Thursday, October 06, 2005

It's Been Two Years

You know life is back to normal when you go to Starbucks and can't decide what to order. A week ago, I would've been happy with plain coffee. Yes, life is getting back to normal. At least in my neighborhood. Mark hasn't taken a day off since the hurricane. I think he needs one very soon.

Mark M. Hancock / © The Beaumont Enterprise

A mechanical claw appears to reach for the sun as it actually reaches for another load of organic debris at the Beaumont Municipal Airport in Beaumont.

I missed much of the fun while being busy with the hurricane. There was the dispute between Jaafari and Talabani. I read it was over one of Saddam's palaces. So, they both fixed every problem we have in Iraq and they had nothing left to worry about except for who gets which palace. That's very funny.

Then there was the attempt by the National Assembly to change the interpretation of the voter rules to guarantee the passing of the constitution. I'm surprised the U.N. actually pressured the Iraqi government to reverse this change. I'm impressed by the U.N. this time. You all know I'm not a big fan of the U.N. It's getting worse now that I'm reading "Shake Hands With The Devil: The Failure of Humanity In Rwanda"written by Canadian General Romeo Dallaire, former head of the late 1993 U.N. peacekeeping mission in Rwanda (UNAMIR). It's a must read book for anyone who wants to understand the 1994 genocide in Rwanda and how the U.N. failed Rwandans at the time.

Next week is the big week in Iraq. In my opinion, voting on the constitution is more important than last January's elections. Voting yes or no will decide the direction of Iraq's future. I'm not thrilled by a few articles of the constitution. I hope Iraqis make the right choice on the 15th of October.

I also missed the undiplomatic reaction of Iraqi Interior Minister to Saudi Foreign Minister's comment that Iran is interfering in Iraq's affairs. I may not be a big fan of the Saudi family and its ruling regime. But, I didn't see anything in the Saudi minister's opinion that wasn't known to the public. Is the Iraqi Interior Minister living in denial or the comment hit a cord and prompted his undiplomatic reaction? If this is the way the Iraqi government will react to every criticism, then young Iraqis should be prepared to wear the military uniform very soon. Sorry, I'm not in my best mood today.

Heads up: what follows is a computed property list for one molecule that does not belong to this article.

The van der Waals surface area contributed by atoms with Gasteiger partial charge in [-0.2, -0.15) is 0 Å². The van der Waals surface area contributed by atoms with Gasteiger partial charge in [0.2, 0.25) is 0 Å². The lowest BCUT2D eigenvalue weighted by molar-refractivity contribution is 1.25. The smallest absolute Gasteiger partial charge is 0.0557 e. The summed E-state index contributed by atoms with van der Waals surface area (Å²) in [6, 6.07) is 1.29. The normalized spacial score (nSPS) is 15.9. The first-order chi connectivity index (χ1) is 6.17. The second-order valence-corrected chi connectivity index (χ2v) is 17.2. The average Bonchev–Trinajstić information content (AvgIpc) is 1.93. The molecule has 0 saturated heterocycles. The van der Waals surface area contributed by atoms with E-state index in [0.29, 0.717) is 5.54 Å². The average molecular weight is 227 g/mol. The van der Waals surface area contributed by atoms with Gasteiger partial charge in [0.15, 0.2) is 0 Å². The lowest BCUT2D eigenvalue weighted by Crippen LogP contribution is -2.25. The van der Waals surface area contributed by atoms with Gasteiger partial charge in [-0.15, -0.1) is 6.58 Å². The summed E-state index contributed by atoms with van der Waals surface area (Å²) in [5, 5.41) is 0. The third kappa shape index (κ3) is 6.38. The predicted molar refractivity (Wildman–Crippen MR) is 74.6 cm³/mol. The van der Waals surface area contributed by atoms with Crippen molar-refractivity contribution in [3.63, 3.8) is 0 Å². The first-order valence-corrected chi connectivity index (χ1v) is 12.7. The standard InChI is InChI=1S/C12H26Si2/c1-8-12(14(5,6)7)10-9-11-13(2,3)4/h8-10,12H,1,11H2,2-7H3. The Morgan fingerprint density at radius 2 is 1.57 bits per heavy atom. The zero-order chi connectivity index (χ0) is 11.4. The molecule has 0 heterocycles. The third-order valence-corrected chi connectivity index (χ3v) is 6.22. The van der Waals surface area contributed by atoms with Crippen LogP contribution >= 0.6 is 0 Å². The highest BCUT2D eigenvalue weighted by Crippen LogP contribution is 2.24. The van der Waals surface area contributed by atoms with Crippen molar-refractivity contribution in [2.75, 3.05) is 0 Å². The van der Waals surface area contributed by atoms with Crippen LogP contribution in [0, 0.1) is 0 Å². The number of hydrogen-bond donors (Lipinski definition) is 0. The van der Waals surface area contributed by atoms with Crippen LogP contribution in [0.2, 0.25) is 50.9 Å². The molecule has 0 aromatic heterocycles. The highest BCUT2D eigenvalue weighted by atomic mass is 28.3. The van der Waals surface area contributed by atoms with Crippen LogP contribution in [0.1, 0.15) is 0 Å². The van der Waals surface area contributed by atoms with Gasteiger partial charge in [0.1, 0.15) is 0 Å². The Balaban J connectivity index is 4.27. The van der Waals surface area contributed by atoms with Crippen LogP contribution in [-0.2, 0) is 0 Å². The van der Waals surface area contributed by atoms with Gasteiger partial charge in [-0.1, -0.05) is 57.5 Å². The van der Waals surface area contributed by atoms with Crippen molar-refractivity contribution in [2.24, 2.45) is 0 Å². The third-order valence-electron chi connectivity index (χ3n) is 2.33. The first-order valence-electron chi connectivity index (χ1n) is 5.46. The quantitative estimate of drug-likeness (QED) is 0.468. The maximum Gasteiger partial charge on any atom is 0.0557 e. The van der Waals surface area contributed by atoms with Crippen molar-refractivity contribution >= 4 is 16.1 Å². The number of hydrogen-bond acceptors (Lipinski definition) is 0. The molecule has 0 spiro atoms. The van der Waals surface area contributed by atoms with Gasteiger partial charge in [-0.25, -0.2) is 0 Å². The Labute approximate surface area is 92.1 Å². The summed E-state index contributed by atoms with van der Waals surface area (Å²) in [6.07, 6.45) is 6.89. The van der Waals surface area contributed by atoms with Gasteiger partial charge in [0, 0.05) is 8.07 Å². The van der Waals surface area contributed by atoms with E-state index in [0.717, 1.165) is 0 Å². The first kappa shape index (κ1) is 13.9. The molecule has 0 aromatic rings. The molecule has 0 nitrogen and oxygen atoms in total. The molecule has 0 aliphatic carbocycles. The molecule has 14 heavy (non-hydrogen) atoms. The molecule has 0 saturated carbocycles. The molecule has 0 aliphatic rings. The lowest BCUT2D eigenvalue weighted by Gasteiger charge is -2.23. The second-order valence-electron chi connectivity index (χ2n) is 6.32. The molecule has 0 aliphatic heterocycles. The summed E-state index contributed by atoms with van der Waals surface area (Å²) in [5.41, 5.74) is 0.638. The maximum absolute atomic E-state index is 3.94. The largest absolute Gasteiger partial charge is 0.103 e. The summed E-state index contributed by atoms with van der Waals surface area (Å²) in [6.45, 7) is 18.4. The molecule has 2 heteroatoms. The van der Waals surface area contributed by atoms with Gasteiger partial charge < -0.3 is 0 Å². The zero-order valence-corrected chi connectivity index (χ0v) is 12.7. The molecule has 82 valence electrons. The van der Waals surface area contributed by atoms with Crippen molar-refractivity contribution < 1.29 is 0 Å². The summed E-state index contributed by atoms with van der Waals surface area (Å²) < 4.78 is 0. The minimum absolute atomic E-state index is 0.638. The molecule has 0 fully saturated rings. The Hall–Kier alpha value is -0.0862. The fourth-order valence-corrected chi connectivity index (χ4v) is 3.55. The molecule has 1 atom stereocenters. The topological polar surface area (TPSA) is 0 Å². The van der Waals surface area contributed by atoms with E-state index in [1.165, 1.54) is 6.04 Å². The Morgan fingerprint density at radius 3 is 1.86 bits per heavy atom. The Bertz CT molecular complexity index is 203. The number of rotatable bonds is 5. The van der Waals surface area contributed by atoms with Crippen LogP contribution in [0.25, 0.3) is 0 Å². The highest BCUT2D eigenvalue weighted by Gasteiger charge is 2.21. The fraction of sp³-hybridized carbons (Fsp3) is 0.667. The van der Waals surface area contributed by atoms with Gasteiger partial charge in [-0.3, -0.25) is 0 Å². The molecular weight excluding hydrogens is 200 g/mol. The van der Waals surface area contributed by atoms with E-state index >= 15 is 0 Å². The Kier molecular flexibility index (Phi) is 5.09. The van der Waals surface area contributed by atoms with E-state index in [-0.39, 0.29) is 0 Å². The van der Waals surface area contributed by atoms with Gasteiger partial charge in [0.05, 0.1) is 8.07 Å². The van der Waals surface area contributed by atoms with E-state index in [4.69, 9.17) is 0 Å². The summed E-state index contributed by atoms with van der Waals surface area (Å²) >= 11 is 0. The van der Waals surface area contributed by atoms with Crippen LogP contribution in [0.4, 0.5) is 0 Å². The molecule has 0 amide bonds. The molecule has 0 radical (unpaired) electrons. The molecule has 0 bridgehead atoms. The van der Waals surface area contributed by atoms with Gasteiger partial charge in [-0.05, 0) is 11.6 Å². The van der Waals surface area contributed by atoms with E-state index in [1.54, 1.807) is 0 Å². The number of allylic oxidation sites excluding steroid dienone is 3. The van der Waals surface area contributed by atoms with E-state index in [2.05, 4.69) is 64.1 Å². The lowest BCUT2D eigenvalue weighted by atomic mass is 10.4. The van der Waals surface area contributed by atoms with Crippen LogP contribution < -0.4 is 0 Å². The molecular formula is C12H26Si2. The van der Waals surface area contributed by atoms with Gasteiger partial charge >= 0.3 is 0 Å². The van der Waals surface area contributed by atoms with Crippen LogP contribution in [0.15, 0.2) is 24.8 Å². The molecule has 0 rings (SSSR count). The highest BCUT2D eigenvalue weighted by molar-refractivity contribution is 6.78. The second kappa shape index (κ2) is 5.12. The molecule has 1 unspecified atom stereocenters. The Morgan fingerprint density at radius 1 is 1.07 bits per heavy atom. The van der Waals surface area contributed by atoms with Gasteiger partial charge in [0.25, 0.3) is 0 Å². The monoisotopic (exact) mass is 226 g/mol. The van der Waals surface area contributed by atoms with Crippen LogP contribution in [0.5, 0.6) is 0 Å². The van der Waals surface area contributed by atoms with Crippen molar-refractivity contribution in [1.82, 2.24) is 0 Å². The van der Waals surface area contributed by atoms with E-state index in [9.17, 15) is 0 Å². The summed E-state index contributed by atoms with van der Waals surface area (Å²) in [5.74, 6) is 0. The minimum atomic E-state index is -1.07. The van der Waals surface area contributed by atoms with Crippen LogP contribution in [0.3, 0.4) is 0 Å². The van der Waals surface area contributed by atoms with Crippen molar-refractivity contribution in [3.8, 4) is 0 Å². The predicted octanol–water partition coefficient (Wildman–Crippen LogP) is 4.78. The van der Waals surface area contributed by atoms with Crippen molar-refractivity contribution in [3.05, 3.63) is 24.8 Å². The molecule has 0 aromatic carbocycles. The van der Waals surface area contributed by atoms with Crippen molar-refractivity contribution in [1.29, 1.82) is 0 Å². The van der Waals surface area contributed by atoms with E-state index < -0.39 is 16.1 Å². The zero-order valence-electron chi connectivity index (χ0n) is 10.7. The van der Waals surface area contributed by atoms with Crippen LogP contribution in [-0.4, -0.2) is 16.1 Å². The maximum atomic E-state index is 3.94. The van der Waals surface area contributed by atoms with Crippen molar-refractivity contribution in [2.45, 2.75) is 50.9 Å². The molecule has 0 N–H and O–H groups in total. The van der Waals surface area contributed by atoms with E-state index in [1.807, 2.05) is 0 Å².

There's a story that didn't get much attention because of the daily deaths in Iraq:

The entire lay leadership team of the main Anglican church in Iraq is presumed to have been killed after they were attacked while returning from a conference in Jordan.

The team of five Iraqi-born Anglicans including the lay pastor and his deputy, should have returned two weeks ago from the conference.

Canon Andrew White, of the Foundation for Reconciliation in the Middle East, who is the clergyman in charge of the church, said: "Anglican leaders in Baghdad have been missing for two weeks and they are presumed dead."

Those missing include Maher Dakel, the lay pastor; his wife, Mona, who leads the women's section of the church; their son Yeheya; the church's pianist and music director, Firas Raad; the deputy lay pastor; and their driver, whose name has not been disclosed.
The loss brings to 12 the number of Iraqis that Canon White has lost in his reconciliation work in Iraq, although these are the first connected to the church. He did not think they were targeted because they were Anglicans.

"The fact is that attacks on people on that road happen all the time, particularly on people who appear to be richer or middle class."


The Anglican church in Iraq has less than 1000 members. So, this incident will have more effect on this small religious community than it would had on a bigger congregation.

Some good news. Fr. Yousif e-mailed me two days ago. He advised me that the Dominican brothers in Iraq have started building parts of The Popular University of St. Thomas Aquinas For Human Sciences Studies despite everything happening in Iraq. That's called courage and determination. So, thank you again to my readers who contributed to this project. You were the pioneer donors.

Anyway, it's been two years since I started this blog. My friend in Hawaii thinks I need a break from blogging. I think I do; but not until Iraqis vote on the constitution.

Ramadan Kareem to my Muslim readers.

And, if you need some humor, read Rusty's post, "You Know You Live On The Gulf Coast When...."

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